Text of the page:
Now, Hepa is a superstar at Jefferson High School in Portland. A year ago, he averaged 18 points, 11 rebounds and 6 blocks per game in helping Jefferson to a state title.
He also turned heads playing in the EYBL Circuit and drew offers from more than a dozen high-major schools, including Arizona. Eventually, Hepa decided between Texas and Gonzaga. He visited both schools and then, on his phone, made a pro/con list of each college. By the end of October, he told coach Shaka Smart the good news.
For Hepa — from a town of 4,000 where residents communally feast upon a whale and celebrate together whenever one is caught — the idea of community is important. He felt that he could find a sense of family with Texas and its players.
During the Longhorns’ trip to Portland for the PK80 tournament over Thanksgiving, Texas players practiced at Hepa’s high school and he got to watch the team in action.
“I’m most excited to play for coach Smart,” he said. “Just watching him at the PK80 and other games, how involved he gets and how into the game he is. He seems like a coach that really has passion for the game and that’s something that I have.”
During his official visit in September, Hepa spent time with freshmen Matt Coleman and Mo Bamba. He also sat down and chatted with former Longhorns star and current Indiana Pacer Myles Turner, who has already achieved Hepa’s goal of playing in the NBA.
If Hepa is to accomplish that feat, he would be the first Inuit (Eskimo) to do so.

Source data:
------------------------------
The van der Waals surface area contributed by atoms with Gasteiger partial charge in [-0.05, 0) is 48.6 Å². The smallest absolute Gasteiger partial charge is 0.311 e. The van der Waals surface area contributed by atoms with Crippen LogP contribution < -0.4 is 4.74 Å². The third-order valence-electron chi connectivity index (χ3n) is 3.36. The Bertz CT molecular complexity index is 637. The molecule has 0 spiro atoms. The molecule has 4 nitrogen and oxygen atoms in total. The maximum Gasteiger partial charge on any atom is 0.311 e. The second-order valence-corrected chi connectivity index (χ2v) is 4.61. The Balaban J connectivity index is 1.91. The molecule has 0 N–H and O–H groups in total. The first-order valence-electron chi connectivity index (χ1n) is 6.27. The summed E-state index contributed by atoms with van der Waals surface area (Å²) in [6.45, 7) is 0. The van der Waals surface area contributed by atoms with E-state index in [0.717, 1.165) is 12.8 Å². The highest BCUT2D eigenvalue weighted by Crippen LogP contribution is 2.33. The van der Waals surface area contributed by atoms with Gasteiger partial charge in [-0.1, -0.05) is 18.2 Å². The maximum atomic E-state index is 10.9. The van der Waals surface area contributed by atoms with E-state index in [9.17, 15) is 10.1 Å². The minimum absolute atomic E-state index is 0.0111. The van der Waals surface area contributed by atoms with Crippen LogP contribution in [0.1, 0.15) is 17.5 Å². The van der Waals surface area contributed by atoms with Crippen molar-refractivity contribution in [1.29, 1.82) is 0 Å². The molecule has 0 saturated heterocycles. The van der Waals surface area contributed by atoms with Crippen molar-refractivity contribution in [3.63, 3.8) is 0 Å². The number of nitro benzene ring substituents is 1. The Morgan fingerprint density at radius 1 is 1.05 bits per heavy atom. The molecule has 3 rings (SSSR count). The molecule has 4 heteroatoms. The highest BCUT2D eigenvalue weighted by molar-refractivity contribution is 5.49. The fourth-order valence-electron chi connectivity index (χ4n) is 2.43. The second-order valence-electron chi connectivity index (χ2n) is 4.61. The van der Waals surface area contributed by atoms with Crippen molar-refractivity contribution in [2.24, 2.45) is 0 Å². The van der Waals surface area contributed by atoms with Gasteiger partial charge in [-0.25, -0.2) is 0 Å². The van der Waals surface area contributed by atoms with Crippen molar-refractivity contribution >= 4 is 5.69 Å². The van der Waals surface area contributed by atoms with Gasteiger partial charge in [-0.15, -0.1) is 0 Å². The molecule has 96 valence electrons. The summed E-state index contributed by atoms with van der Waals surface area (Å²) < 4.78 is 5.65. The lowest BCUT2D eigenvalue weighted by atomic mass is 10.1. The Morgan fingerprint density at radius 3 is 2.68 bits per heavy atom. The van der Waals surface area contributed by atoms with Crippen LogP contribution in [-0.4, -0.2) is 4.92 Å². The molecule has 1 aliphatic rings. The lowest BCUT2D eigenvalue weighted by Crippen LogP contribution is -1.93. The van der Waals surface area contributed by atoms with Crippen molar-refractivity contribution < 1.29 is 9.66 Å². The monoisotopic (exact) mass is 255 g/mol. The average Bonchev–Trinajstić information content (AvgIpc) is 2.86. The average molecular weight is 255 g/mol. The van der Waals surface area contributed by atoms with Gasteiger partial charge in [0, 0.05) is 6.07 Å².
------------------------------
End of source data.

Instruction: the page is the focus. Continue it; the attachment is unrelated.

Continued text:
In mid-December, Horn — who called Hepa a “home run recruit” — visited Portland to watch his high school opener. Horn expects Hepa to be able to contribute for Texas right away.
“He can really shoot the basketball. He’s a tremendous passer and playmaker for his size. And (he has) a commitment to winning. That’s just what he does,” Horn said.
With three state titles to his name, Hepa has the unique opportunity to finish his high school career with four championships. He also could end up as a 1,000 point scorer in two states. He has 1,016 Alaskan points and scored 434 points in Oregon as a junior.
But amid all of his success, Hepa and his family also faced tragedy.
During Hepa’s sophomore year and before his move to Oregon, his 29-year old brother, Kawika, died unexpectedly. It shook the family.
Throughout his life, Kamaka had known he would eventually leave Alaska for basketball and Kawika was one of the proponents of that decision. A week after winning his second state title and just months after Kawika’s passing, the Hepas moved out of Barrow.
“I think moving to Oregon, to me, kind of helped with the grieving process. There was a period of time where I really didn’t do much,” Roland Hepa said slowly. “So getting away from Alaska and being away from there kind of helped the process.”
Hepa now lives in drizzly Portland with his younger brother, Keoni, his father and his mother, who still commutes all the way to Alaska for government work. His father began working the graveyard shift at a factory in November to supplement the family income, but still allow him to spend time with his family. And, of course, watch Kamaka’s games.
It’s not decided yet if the family will move to Austin, as they also have to consider Keoni, a football player in the class of 2020.
What’s for sure is that Kamaka will be in Austin next year. Another big move.
“It’s gonna be a large environment change,” Hepa said. “It was really different in Barrow and moving here (to Portland) was a tough transition going from a little village to a city. Obviously this is going to be a lot easier since I’ve kind of lived in a city and Austin and Portland are really similar. Other than the weather.”
Soon enough, Austin will have a new basketball-playing resident — Hepa, from the land of whales, polar bears and snowmobiles.